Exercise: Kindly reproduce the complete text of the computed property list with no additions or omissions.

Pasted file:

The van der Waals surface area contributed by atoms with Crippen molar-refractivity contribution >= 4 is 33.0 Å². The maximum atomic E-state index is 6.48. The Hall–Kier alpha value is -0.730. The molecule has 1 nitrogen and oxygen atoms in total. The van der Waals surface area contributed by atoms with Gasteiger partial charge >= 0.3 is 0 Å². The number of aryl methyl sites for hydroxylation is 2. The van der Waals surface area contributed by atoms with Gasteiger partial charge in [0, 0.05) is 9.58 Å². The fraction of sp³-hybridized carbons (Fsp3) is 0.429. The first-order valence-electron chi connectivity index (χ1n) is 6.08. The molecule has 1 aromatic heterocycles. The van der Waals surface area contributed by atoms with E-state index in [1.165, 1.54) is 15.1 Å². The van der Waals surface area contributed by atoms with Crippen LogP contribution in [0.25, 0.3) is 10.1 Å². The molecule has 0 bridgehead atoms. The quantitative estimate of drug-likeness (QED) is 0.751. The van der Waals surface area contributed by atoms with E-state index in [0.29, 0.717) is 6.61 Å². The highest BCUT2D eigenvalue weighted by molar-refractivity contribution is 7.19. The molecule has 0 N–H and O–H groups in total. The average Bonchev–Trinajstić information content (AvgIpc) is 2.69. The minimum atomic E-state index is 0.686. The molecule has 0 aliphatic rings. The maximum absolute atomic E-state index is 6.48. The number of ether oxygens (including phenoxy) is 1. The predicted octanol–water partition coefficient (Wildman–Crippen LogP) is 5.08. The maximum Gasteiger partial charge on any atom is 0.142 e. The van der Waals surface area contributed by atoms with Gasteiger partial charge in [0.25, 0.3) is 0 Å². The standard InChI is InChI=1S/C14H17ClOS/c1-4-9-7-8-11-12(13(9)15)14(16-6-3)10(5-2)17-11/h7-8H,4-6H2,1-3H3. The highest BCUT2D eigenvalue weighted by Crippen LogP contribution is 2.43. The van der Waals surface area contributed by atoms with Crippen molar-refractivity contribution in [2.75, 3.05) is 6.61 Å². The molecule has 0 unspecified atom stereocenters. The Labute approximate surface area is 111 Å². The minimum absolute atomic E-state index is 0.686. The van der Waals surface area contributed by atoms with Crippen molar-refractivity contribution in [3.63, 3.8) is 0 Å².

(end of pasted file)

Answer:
The van der Waals surface area contributed by atoms with Crippen molar-refractivity contribution >= 4 is 33.0 Å². The maximum atomic E-state index is 6.48. The Hall–Kier alpha value is -0.730. The molecule has 1 nitrogen and oxygen atoms in total. The van der Waals surface area contributed by atoms with Gasteiger partial charge >= 0.3 is 0 Å². The number of aryl methyl sites for hydroxylation is 2. The van der Waals surface area contributed by atoms with Gasteiger partial charge in [0, 0.05) is 9.58 Å². The fraction of sp³-hybridized carbons (Fsp3) is 0.429. The first-order valence-electron chi connectivity index (χ1n) is 6.08. The molecule has 1 aromatic heterocycles. The van der Waals surface area contributed by atoms with E-state index in [1.165, 1.54) is 15.1 Å². The van der Waals surface area contributed by atoms with Crippen LogP contribution in [0.25, 0.3) is 10.1 Å². The molecule has 0 bridgehead atoms. The quantitative estimate of drug-likeness (QED) is 0.751. The van der Waals surface area contributed by atoms with E-state index in [0.29, 0.717) is 6.61 Å². The highest BCUT2D eigenvalue weighted by molar-refractivity contribution is 7.19. The molecule has 0 N–H and O–H groups in total. The average Bonchev–Trinajstić information content (AvgIpc) is 2.69. The minimum atomic E-state index is 0.686. The molecule has 0 aliphatic rings. The maximum absolute atomic E-state index is 6.48. The number of ether oxygens (including phenoxy) is 1. The predicted octanol–water partition coefficient (Wildman–Crippen LogP) is 5.08. The maximum Gasteiger partial charge on any atom is 0.142 e. The van der Waals surface area contributed by atoms with Gasteiger partial charge in [0.25, 0.3) is 0 Å². The standard InChI is InChI=1S/C14H17ClOS/c1-4-9-7-8-11-12(13(9)15)14(16-6-3)10(5-2)17-11/h7-8H,4-6H2,1-3H3. The highest BCUT2D eigenvalue weighted by Crippen LogP contribution is 2.43. The van der Waals surface area contributed by atoms with Crippen molar-refractivity contribution in [2.75, 3.05) is 6.61 Å². The molecule has 0 unspecified atom stereocenters. The Labute approximate surface area is 111 Å². The minimum absolute atomic E-state index is 0.686. The van der Waals surface area contributed by atoms with Crippen molar-refractivity contribution in [3.63, 3.8) is 0 Å².